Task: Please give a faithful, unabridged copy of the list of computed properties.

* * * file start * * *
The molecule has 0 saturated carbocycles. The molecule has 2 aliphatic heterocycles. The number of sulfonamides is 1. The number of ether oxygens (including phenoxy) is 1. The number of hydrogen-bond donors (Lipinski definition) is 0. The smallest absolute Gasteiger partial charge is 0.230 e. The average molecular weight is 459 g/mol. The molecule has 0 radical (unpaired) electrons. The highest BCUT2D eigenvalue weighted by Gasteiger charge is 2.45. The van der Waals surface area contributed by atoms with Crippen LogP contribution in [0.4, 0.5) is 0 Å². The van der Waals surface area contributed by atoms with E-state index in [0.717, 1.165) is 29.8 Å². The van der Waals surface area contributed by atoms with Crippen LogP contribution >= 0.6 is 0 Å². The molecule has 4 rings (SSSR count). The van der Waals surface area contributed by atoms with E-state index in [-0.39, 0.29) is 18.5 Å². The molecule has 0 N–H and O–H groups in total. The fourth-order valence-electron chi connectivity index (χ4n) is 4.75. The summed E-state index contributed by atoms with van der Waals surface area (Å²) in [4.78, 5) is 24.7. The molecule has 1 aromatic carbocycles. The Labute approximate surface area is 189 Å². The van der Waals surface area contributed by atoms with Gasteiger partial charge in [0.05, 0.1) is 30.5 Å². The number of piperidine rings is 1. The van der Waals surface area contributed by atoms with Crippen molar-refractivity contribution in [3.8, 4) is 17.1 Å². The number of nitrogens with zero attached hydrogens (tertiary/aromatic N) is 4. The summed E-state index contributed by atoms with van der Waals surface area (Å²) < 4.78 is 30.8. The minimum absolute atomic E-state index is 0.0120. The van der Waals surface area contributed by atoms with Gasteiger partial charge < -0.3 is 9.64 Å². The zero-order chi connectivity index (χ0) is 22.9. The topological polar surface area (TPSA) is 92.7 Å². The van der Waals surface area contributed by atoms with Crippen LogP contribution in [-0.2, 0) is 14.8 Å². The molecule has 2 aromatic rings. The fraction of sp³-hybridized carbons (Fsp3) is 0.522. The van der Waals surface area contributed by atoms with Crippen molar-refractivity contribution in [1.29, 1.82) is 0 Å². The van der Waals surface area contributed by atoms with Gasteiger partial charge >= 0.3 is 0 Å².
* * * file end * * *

The molecule has 0 saturated carbocycles. The molecule has 2 aliphatic heterocycles. The number of sulfonamides is 1. The number of ether oxygens (including phenoxy) is 1. The number of hydrogen-bond donors (Lipinski definition) is 0. The smallest absolute Gasteiger partial charge is 0.230 e. The average molecular weight is 459 g/mol. The molecule has 0 radical (unpaired) electrons. The highest BCUT2D eigenvalue weighted by Gasteiger charge is 2.45. The van der Waals surface area contributed by atoms with Crippen LogP contribution in [0.4, 0.5) is 0 Å². The van der Waals surface area contributed by atoms with E-state index in [0.717, 1.165) is 29.8 Å². The van der Waals surface area contributed by atoms with Crippen LogP contribution >= 0.6 is 0 Å². The molecule has 4 rings (SSSR count). The van der Waals surface area contributed by atoms with E-state index in [-0.39, 0.29) is 18.5 Å². The molecule has 0 N–H and O–H groups in total. The fourth-order valence-electron chi connectivity index (χ4n) is 4.75. The summed E-state index contributed by atoms with van der Waals surface area (Å²) in [4.78, 5) is 24.7. The molecule has 1 aromatic carbocycles. The Labute approximate surface area is 189 Å². The van der Waals surface area contributed by atoms with Gasteiger partial charge in [0.05, 0.1) is 30.5 Å². The number of piperidine rings is 1. The van der Waals surface area contributed by atoms with Crippen molar-refractivity contribution in [3.8, 4) is 17.1 Å². The number of nitrogens with zero attached hydrogens (tertiary/aromatic N) is 4. The summed E-state index contributed by atoms with van der Waals surface area (Å²) < 4.78 is 30.8. The minimum absolute atomic E-state index is 0.0120. The van der Waals surface area contributed by atoms with Gasteiger partial charge < -0.3 is 9.64 Å². The zero-order chi connectivity index (χ0) is 22.9. The topological polar surface area (TPSA) is 92.7 Å². The van der Waals surface area contributed by atoms with Crippen LogP contribution in [-0.2, 0) is 14.8 Å². The molecule has 2 aromatic rings. The fraction of sp³-hybridized carbons (Fsp3) is 0.522. The van der Waals surface area contributed by atoms with Crippen molar-refractivity contribution in [1.29, 1.82) is 0 Å². The van der Waals surface area contributed by atoms with Gasteiger partial charge >= 0.3 is 0 Å².